Society is broken?

kitty-551554_960_720No it’s not!

Teenagers are hooligans!
No they’re not!

Kids today – they don’t know they’re born!

It was better in my day!
No it wasn’t!

Old people are always whinging!
No they’re not!

Mental health is at it’s worst!
You may have a point.

I want to correct a few myths: there are no more violent criminals, sex offenders, murderers, losers or wasters than there were before. Read a Shakespearean history or tragedy and you’ll see that those times were far more dangerous than now.

What is different is that we are all better educated. We’re literate. And my goodness that literacy has gone wild – it’s everywhere, newspapers, magazines, social media, posters in shop windows… In addition, we’ve made leaps and bounds with technology and again wow – news on the television, radio, social media again, emails…

So what has happened is that we all know far more than we did before. Back in Shakespeare’s time, if someone murdered somebody in London, it was unlikely a person in Newcastle would hear about it. Not only did the news not travel far enough or fast enough, but the murders were likely to have been far more frequent and therefore not as shocking as it is today.

What has stayed the same is that bad news makes great gossip. Nobody cares that a teenager held the door open for me today as I struggled with too many bags of shopping, but they all want to know about the teenager who threatened another with a knife. Just as in the 1500s bad news is the news that travels. The difference is that it now travels at lightening speed all across the whole world. Therefore, it feels like our lives are constantly threatened by evil. Sometimes it feels that the whole world is wicked and nothing good is happening. On top of that, the wonderful computer algorithms can exacerbate that feeling. Yesterday, I was looking on line for a new bed – now, whether I’m on Facebook or Twitter or Instagram or Google or wherever, I keep getting adverts for a new bed. The same happens with bad news – if you open a document about a dog being stolen, the algorithms will suddenly inundate you with stories of stolen dogs until you feel it’s no longer safe to have a dog and make you completely paranoid if you already have one.

I don’t know if mental health is worse now, because it used to be a taboo subject. I’m sure it’s always been far bigger than we ever realised, but I do wonder if it’s even worse now, due in part to the way we are inundated with news (almost exclusively bad news) from waking first thing in the morning (I always check my updates once I’ve turned my alarm off), to going to bed (I always check my updates once I’ve got into bed). I know I’m not the only one obsessed with my phone!

Well that’s all pretty miserable isn’t it! But don’t worry, it doesn’t have to be. Remember those algorithms? They can work in your favour too. Search for a happy kitten and you’ll be inundated with happy kittens, search for a hero story and you’ll be inundated with hero stories. Top tip: I love the Good News Network on Facebook for this. You can play a part too – try to share lots of positive thoughts. If you’re having a good day, let people know. It will make someone else’s day and then they too may share something positive for you to see. It will pop up in your Facebook memories and make you smile again on that day each year for the rest of your Facebook life. 😊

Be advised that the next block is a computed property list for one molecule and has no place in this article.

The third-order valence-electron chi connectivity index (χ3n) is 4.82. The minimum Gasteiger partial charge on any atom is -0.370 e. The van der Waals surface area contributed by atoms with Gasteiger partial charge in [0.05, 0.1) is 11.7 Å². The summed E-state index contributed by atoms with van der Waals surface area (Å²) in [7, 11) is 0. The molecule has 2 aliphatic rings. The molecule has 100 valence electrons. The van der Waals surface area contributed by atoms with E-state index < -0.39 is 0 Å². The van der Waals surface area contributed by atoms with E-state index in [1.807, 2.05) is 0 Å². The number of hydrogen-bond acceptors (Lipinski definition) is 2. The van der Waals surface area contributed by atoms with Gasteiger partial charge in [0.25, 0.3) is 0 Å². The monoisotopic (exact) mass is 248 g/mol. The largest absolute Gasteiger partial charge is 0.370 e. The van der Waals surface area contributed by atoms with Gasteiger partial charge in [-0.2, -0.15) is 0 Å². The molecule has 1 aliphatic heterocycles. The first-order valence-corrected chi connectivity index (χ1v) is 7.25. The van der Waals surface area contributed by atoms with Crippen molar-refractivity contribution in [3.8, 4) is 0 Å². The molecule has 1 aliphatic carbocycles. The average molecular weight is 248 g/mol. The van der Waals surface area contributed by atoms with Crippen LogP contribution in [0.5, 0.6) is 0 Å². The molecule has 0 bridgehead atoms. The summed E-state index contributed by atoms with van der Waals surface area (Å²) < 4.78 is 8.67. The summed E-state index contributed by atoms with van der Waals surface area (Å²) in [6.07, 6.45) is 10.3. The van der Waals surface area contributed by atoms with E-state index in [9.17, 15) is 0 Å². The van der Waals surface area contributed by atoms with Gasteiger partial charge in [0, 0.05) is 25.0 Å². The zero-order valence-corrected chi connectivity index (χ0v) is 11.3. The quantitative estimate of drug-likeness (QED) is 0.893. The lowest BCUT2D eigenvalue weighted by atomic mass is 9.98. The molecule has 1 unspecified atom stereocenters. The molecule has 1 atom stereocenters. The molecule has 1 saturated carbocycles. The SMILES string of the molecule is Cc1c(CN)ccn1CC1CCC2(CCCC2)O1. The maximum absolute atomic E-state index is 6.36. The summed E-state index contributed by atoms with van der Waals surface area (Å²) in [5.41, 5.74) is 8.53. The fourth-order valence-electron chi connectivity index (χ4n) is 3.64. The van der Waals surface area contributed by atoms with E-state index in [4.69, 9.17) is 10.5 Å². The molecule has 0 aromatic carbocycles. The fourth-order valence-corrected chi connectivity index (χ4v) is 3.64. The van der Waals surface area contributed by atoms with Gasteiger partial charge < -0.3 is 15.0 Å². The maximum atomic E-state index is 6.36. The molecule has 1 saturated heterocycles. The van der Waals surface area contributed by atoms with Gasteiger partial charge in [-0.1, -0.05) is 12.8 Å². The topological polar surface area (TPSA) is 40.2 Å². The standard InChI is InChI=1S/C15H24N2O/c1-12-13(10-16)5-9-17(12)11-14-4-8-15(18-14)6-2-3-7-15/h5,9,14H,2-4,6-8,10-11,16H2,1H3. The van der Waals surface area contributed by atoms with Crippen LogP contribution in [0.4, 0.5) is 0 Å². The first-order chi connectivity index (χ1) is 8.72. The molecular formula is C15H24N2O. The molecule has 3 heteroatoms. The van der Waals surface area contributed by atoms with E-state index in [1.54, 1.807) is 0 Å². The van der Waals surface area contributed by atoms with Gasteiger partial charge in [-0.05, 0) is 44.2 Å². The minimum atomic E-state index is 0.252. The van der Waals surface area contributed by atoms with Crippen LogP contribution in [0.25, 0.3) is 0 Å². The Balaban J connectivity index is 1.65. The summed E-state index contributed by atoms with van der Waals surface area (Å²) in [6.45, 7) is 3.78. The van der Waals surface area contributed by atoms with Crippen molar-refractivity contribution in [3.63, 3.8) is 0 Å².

Of course, if you’re having a bad day, we all know it can negatively affect your mental health to keep it to yourself. I’m definitely not saying to hide your feelings. If your way of dealing with it is to share on Facebook that’s your decision, personally, I find it more beneficial to speak to a friend or family member face to face when I’m struggling. But you know you and you need to do what’s right for you.

However, when we are having a good day, how can we make sure our perception of the world avoids negativity and focuses on positivity? It would be nice if, upon finding something we don’t like, we thought what we could do to make it better instead of just complaining and feeling down about it. Helping others and fixing problems raises your spirits and your self-esteem. If your local school committee is not doing enough for the children, join their committee. They are probably desperate for extra helpers. If the town’s full of litter, organise a litter-picking group – our borough council supply litter pickers and bags for the local town group.

If you do have to make a complaint about a business, be sure to balance the karma by sending a letter or card complimenting another business. You’ll make that business’s day and you’ll feel much better too. 😊

Take back control. Make your own little world a better place and watch the love spread. That reminds me of this awesome little video. Clearly designed for very young children but I love it and I’m a not-so-young grown-up! The Pig of Happiness

Keep smiling folks and spread the love. 😊

2 thoughts on “Society is broken?”

  1. What a wonderful and refreshing post! It often feels like being positive is so “uncool”, it’s not allowed. Smile too much, be happy and people think, “What’s wrong with you?!”. It’s so easy to focus on the problem rather than on the solution and blame someone else for it.


    1. Ah thank you, I’m so glad you enjoyed it. I’ve noticed that those who spread happiness are always the happiest and I think it’s really important for ourselves and each other to spread that happiness 🙂 xx

      Liked by 1 person

Leave a Reply to Karine Cancel reply

Fill in your details below or click an icon to log in: Logo

You are commenting using your account. Log Out /  Change )

Facebook photo

You are commenting using your Facebook account. Log Out /  Change )

Connecting to %s